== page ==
About the Philippines
The Philippines is one of the world’s largest archipelago nations. It is situated in Southeast Asia in the Western Pacific Ocean. Its islands are classified into three main geographical areas – Luzon, Visayas, and Mindanao. Because of its archipelagic nature, Philippines is a culturally diverse country. With its topography consisting of mountainous terrains, dense forests, plains, and coastal areas, the Philippines is rich in biodiversity. It is considered as one of the mega biodiversity countries in the world with a high percentage of flora and fauna endemism.
Why ‘It’s More Fun In the Philippines’
Filipinos and friends from all over the world feel energized by the new slogan of the Department of Tourism, which aims to invite tourists to visit the country.
Despite the controversies and criticisms we discussed in my column last Wednesday, many more kababayans are fired up to be the country’s best sales people, sharing why they believe it is really more fun in the Philippines!
The Spanish Empire then colonized the islands and, after more than three centuries of colonization, Roman Catholicism spread throughout the archipelago and Hispanic influence heavily impacted the country’s culture. … Then, after being colonized by Spain, the Philippines became a U.S. territory for almost 50 years.
The Philippines is one of the two predominantly Roman Catholic (80.58%) nations in Asia-Pacific, the other being East Timor. From the census in 2014, Christianity consist about 90.07% of the population while Islam is the religion for about 5.57% of the population. Those who reported others or none composed 4.37% of the total population of the country.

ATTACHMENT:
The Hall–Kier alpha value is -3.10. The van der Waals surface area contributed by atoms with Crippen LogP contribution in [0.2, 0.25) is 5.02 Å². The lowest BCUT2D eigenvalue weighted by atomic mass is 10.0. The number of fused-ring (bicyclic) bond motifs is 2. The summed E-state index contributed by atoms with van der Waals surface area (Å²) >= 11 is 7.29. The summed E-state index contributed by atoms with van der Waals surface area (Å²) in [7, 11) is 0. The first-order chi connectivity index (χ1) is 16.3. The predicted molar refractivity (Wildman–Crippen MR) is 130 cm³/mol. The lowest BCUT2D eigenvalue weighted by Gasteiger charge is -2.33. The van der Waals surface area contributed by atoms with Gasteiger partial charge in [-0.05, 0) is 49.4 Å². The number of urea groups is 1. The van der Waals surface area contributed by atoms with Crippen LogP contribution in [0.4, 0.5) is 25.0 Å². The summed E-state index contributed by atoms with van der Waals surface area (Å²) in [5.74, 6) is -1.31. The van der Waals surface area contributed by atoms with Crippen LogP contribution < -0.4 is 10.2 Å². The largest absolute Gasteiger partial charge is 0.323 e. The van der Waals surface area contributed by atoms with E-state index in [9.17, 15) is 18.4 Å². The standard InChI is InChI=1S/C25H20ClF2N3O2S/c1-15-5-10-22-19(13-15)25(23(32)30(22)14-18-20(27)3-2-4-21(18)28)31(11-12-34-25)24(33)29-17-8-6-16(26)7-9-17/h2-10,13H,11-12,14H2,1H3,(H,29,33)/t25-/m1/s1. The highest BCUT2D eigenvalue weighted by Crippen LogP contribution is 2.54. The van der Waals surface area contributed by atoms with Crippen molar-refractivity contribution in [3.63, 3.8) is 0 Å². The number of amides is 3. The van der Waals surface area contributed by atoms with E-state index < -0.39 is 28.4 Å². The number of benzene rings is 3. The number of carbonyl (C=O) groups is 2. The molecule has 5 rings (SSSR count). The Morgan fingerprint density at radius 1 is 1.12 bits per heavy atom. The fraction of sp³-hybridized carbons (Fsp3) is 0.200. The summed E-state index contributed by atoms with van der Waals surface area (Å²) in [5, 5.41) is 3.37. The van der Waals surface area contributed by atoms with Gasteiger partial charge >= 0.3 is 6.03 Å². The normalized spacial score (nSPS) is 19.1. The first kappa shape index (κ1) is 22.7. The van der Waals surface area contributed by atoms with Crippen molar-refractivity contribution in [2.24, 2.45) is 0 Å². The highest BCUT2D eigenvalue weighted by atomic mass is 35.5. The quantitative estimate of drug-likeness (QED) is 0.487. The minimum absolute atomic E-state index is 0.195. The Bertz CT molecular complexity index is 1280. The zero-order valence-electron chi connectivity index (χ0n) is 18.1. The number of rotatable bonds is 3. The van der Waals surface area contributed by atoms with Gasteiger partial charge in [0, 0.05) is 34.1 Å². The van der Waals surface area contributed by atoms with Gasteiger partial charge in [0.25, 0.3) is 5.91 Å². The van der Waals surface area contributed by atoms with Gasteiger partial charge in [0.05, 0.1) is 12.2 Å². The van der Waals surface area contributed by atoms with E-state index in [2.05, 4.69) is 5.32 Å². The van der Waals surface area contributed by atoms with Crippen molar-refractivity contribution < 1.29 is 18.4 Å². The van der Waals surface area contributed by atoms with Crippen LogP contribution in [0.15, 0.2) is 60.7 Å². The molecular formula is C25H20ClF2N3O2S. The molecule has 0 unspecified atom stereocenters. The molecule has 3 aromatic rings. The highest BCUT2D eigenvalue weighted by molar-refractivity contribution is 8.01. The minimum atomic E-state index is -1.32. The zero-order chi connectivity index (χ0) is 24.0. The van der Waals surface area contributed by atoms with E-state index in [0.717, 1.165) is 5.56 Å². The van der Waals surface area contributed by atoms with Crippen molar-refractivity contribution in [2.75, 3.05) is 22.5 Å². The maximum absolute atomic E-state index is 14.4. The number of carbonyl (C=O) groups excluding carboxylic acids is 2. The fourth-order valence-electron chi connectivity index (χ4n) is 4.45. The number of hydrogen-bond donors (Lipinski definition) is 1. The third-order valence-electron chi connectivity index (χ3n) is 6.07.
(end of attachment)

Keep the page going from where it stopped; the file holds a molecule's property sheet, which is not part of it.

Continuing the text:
Education in the Philippines is managed and regulated by the Department of Education (DepEd), Commission on Higher Education (CHED) and Technical Education and Skills Development Authority (TESDA). DepEd is responsible for the K–12 basic education; it exercises full and exclusive control over public schools and nominal regulation over private schools, and it also enforces the national curriculum that has been put in place since 2013. CHED and TESDA, on the other hand, are responsible for higher education; CHED regulates the academically-oriented universities and colleges while TESDA oversees the development of technical and vocational education institutions and programs in the country.